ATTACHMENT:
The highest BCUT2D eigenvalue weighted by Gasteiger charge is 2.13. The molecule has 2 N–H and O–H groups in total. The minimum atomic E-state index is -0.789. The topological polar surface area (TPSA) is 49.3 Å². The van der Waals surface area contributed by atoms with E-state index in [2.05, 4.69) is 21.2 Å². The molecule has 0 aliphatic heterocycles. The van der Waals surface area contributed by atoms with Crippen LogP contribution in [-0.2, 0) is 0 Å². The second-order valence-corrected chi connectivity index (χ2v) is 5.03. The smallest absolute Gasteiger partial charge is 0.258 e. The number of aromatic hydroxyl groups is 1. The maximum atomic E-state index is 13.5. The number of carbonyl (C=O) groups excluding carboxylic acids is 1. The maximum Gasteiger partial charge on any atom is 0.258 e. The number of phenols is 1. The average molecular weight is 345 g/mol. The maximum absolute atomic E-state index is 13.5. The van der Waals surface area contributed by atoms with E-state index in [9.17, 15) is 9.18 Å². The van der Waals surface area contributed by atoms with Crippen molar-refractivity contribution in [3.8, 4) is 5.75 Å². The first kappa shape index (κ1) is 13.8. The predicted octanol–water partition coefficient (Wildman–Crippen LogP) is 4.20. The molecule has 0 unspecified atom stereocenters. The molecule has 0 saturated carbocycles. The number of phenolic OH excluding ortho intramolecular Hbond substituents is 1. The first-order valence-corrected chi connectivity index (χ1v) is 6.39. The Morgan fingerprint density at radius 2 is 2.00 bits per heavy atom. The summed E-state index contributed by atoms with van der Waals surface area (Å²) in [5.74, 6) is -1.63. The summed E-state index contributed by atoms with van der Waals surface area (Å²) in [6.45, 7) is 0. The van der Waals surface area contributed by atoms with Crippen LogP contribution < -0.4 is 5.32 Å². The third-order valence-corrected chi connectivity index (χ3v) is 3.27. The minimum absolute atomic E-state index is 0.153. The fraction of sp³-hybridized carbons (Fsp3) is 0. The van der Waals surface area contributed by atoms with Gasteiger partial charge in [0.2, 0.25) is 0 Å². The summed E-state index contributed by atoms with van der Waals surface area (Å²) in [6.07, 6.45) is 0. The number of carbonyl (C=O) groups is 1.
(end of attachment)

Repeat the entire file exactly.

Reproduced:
The highest BCUT2D eigenvalue weighted by Gasteiger charge is 2.13. The molecule has 2 N–H and O–H groups in total. The minimum atomic E-state index is -0.789. The topological polar surface area (TPSA) is 49.3 Å². The van der Waals surface area contributed by atoms with E-state index in [2.05, 4.69) is 21.2 Å². The molecule has 0 aliphatic heterocycles. The van der Waals surface area contributed by atoms with Crippen LogP contribution in [-0.2, 0) is 0 Å². The second-order valence-corrected chi connectivity index (χ2v) is 5.03. The smallest absolute Gasteiger partial charge is 0.258 e. The number of aromatic hydroxyl groups is 1. The maximum atomic E-state index is 13.5. The number of carbonyl (C=O) groups excluding carboxylic acids is 1. The maximum Gasteiger partial charge on any atom is 0.258 e. The number of phenols is 1. The average molecular weight is 345 g/mol. The maximum absolute atomic E-state index is 13.5. The van der Waals surface area contributed by atoms with E-state index in [9.17, 15) is 9.18 Å². The van der Waals surface area contributed by atoms with Crippen molar-refractivity contribution in [3.8, 4) is 5.75 Å². The first kappa shape index (κ1) is 13.8. The predicted octanol–water partition coefficient (Wildman–Crippen LogP) is 4.20. The molecule has 0 unspecified atom stereocenters. The molecule has 0 saturated carbocycles. The number of phenolic OH excluding ortho intramolecular Hbond substituents is 1. The first-order valence-corrected chi connectivity index (χ1v) is 6.39. The Morgan fingerprint density at radius 2 is 2.00 bits per heavy atom. The summed E-state index contributed by atoms with van der Waals surface area (Å²) in [5.74, 6) is -1.63. The summed E-state index contributed by atoms with van der Waals surface area (Å²) in [6.45, 7) is 0. The van der Waals surface area contributed by atoms with Crippen LogP contribution < -0.4 is 5.32 Å². The third-order valence-corrected chi connectivity index (χ3v) is 3.27. The minimum absolute atomic E-state index is 0.153. The fraction of sp³-hybridized carbons (Fsp3) is 0. The van der Waals surface area contributed by atoms with Gasteiger partial charge in [0.2, 0.25) is 0 Å². The summed E-state index contributed by atoms with van der Waals surface area (Å²) in [6.07, 6.45) is 0. The number of carbonyl (C=O) groups is 1.